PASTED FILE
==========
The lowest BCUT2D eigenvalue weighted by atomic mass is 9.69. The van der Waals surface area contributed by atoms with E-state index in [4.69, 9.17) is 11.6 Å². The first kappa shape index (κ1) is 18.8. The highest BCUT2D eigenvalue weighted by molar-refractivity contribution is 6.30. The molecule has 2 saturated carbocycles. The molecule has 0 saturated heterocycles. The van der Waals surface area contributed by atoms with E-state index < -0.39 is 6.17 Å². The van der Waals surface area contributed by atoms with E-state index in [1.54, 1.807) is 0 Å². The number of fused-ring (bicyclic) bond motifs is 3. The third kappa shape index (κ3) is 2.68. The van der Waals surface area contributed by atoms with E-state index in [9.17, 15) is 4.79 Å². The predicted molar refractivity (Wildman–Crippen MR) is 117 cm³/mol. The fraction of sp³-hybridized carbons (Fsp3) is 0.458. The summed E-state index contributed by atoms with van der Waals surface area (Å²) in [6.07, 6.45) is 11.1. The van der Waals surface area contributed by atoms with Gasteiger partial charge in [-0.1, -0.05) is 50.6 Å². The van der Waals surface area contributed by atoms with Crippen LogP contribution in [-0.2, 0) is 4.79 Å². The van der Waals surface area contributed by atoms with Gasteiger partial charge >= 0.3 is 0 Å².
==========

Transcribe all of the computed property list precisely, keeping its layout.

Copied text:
The lowest BCUT2D eigenvalue weighted by atomic mass is 9.69. The van der Waals surface area contributed by atoms with E-state index in [4.69, 9.17) is 11.6 Å². The first kappa shape index (κ1) is 18.8. The highest BCUT2D eigenvalue weighted by molar-refractivity contribution is 6.30. The molecule has 2 saturated carbocycles. The molecule has 0 saturated heterocycles. The van der Waals surface area contributed by atoms with E-state index < -0.39 is 6.17 Å². The van der Waals surface area contributed by atoms with E-state index in [1.54, 1.807) is 0 Å². The number of fused-ring (bicyclic) bond motifs is 3. The third kappa shape index (κ3) is 2.68. The van der Waals surface area contributed by atoms with E-state index in [9.17, 15) is 4.79 Å². The predicted molar refractivity (Wildman–Crippen MR) is 117 cm³/mol. The fraction of sp³-hybridized carbons (Fsp3) is 0.458. The summed E-state index contributed by atoms with van der Waals surface area (Å²) in [6.07, 6.45) is 11.1. The van der Waals surface area contributed by atoms with Gasteiger partial charge in [-0.1, -0.05) is 50.6 Å². The van der Waals surface area contributed by atoms with Crippen LogP contribution in [-0.2, 0) is 4.79 Å². The van der Waals surface area contributed by atoms with Gasteiger partial charge >= 0.3 is 0 Å².